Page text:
Historically, North Carolina is often shamed for its involvement in the tobacco industry, mistreatment of Native Americans or the clear disparity between its cities and rural areas.
However, the prevalent practice of eugenics during the 20th century that haunts the state’s legacy often goes unnoticed.
On Thursday, Jan. 12 at 5 p.m., the university hosted a film screening of The State of Eugenics followed by a panel discussion that unpacked this story for the Wake Forest campus audience in the Kulynych Auditorium of the Porter Byrum Welcome Center.
As almost every seat was filled, eyes widened and gasps were frequently heard as the realities of this malpractice were uncovered for the attendees.
In a time period of just over 40 years, more than 7,600 men, women and children in North Carolina were sterilized under state law by force or coercion. Many of these citizens were poor, uneducated or disabled.
The federal support for this procedure was backed by the Supreme Court’s 1927 Buck vs. Bell decision that endorsed eugenics, or the sterilization of citizens with the aim of reducing poverty and eliminating the “unfit to reproduce,” as a valid practice.
However, even though eugenics is no longer a widely accepted practice, as stated in the film by Irene Clark, a retired biology professor from St. Augustine College, the records and files of the history of this practice had been swept under the rug for many years.
“They didn’t want us to see these records because they were supposed to be secret,” Clark said. “So what I’ve been doing is connecting dots. A whole lot of dots.”
After the opening scene featuring Clark, the movie twisted through the stories and journeys of many survivors, legislators and journalists who all collaborated to fight for compensation for these victims. Although the reason and manner in which these victims were sterilized varied, the same emotions plagued the survivors: confusion and anguish.
“I just don’t get why we would do something like that,” said Willis Lynch, a eugenics surgery survivor, during the film. “It just isn’t right.”
As the film highlighted these stories, it also focused on the legal process of compensating these victims who had been sterilized. Through focusing on the work of journalists like Tommy Tomlinson and John Railey and legislators such as Thom Tillis and Larry Womble, the film showcased how the victims in North Carolina eventually received entitlement to three payments of $20,000 as compensation.
However, the lack of compensation these victims received left students like junior Alex Fulling feeling dismayed.
“I think one of the most complex takeaways from this issue is whether or not the victims were sufficiently compensated,” Fulling said. “When I first heard in the movie that the reparation from the state was just three payments of $20,000 each, I was pretty shocked. Only $60,000 dollars over 10 or so years seems like a small number. But, simultaneously, how do you possibly put a price on something like this?”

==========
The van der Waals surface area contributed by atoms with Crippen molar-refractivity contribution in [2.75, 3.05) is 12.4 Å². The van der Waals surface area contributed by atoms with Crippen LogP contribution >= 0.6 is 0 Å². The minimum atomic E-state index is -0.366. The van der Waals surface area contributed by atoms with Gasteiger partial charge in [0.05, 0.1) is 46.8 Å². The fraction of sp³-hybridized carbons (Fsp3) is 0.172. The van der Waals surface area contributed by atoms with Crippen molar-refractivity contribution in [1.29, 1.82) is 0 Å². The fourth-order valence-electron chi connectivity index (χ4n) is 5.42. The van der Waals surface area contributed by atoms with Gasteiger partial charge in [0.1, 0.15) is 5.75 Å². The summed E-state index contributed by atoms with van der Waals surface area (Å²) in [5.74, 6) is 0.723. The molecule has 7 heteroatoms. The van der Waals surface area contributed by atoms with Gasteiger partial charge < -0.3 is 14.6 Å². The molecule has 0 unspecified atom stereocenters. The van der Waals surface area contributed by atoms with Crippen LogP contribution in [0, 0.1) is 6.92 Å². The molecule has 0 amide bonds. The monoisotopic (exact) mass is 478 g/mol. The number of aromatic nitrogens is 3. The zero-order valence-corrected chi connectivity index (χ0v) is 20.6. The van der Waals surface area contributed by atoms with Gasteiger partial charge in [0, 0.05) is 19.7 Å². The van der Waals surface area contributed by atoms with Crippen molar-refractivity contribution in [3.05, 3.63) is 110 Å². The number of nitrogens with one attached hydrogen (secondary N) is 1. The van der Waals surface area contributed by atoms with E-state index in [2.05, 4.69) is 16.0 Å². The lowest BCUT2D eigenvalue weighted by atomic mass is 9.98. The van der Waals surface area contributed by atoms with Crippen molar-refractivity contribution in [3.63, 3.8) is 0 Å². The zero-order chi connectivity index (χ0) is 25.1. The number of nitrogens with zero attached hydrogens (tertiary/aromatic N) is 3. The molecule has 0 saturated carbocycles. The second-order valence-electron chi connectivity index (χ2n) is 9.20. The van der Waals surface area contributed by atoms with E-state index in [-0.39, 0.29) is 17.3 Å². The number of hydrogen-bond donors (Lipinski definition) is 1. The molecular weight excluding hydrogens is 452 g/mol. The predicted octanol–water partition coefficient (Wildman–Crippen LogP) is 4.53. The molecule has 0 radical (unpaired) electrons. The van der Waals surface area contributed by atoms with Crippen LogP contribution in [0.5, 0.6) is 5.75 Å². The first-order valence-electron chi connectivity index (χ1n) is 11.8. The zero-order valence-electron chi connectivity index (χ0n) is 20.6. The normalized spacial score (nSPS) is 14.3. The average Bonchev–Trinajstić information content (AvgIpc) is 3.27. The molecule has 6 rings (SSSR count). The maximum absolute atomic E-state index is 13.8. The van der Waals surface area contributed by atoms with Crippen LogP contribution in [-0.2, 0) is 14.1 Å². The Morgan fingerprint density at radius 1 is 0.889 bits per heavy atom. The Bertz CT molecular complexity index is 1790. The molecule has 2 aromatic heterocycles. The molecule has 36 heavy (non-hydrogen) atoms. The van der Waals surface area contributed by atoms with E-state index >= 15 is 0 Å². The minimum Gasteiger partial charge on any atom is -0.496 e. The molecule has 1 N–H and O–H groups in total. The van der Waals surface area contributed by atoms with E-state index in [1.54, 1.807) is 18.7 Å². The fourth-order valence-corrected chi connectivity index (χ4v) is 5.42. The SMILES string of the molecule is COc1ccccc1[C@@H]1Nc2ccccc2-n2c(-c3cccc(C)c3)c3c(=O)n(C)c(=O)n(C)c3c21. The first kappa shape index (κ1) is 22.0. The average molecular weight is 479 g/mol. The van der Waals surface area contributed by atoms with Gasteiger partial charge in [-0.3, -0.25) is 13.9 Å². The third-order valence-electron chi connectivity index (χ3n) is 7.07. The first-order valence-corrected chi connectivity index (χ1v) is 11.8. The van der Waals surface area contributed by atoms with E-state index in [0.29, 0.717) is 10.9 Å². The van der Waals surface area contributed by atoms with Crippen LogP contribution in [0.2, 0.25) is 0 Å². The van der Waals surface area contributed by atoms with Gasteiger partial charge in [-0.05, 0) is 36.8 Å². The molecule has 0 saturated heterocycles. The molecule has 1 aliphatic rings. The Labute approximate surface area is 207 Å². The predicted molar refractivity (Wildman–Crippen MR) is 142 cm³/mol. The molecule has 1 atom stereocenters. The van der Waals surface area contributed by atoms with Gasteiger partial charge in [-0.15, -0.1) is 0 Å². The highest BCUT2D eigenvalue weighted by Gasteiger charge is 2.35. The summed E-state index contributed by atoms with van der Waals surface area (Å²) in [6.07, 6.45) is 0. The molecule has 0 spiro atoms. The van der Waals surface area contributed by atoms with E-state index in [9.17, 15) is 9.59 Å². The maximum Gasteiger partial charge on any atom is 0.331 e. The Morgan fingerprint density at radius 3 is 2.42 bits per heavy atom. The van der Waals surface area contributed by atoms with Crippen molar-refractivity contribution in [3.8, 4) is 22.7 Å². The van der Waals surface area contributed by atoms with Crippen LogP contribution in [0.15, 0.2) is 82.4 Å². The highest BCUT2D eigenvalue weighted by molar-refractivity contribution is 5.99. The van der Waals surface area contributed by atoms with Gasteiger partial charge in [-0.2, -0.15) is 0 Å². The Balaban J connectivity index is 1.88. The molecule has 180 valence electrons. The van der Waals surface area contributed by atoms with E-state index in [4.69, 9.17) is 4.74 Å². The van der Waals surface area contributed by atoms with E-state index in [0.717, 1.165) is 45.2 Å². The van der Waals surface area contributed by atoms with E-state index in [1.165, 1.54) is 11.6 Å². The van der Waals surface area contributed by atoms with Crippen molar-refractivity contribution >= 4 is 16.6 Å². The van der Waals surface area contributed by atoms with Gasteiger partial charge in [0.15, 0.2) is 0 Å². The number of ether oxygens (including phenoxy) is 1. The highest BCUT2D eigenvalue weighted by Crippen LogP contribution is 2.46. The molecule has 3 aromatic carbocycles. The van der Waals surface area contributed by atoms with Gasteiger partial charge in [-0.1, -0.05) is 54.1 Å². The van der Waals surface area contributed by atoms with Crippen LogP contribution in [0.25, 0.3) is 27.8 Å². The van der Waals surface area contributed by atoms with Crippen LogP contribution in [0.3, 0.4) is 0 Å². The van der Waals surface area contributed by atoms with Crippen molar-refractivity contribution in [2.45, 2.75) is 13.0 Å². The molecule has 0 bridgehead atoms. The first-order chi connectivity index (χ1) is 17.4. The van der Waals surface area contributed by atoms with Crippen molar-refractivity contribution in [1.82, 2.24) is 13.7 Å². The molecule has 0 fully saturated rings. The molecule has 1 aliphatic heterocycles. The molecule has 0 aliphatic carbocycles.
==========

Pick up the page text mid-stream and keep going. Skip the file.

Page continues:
Other students echoed Fulling’s concerns for the victims and said they believe this issue needs more attention.
“It’s a horrific event that happened in North Carolina that not a lot of people know about,” said senior Chandler Shapiro. “It needs to be more public.”
Following the screening of the film, a panel discussion moderated by Melissa Harris-Perry took place featuring the film’s director and producer Dawn Sinclair Shapiro, Womble, Tomlinson and Railey, and Laura Gerald, the former chair of the state task force on compensation and now president of the Kate B. Reynolds Charitable Trust.
While the panel focused on the issue of justice and debated the best way to compensate the victims, the discussion kept circling back to the fact that the practice of eugenics took place within close proximity to Wake Forest’s campus.
“There are doctors right here in this city that were a part of this,” Womble said. “There’s a hospital right here in this city that was a part of this. But if you don’t know the story, you won’t know what to say.”
As Womble and Tillis were two legislators who helped spearhead the fight for eugenics compensation, Womble said a priority for legislators should be to focus on the issues in their own backyard as he did.
“It makes me angry when I see politicians go around preaching for justice and equality in other places and countries abroad,” Womble said. “Because they have enough to do at home. Charity begins at home and then spreads abroad.”
Fulling found this aspect of the event to be a helpful reminder for the campus community.
“The event was great for Wake Forest students because I think we regularly lose touch with what’s going on outside of the campus gates,” Fulling said. “For example, the prominent state senator who led the fight to secure compensation for victims of forced sterilization is from Winston-Salem. The fact that no student in the room had any idea who he was before the event or that he lives right around the corner really speaks to just how little the average Wake Forest student knows about this town, its history and its famous figures.”
Although the panel agreed that justice was far from being served to these victims, legislative strides — although small — have been made.
The event ended with Susan Tillis, Senator Tillis’ wife, presenting Womble with a copy of the recent federal legislation, the Tillis-Carper Eugenics Compensation bill, that President Obama signed into law on Oct. 7.
How the future will continue to confront the stains from our past both socially and legally will be an ever-present issue.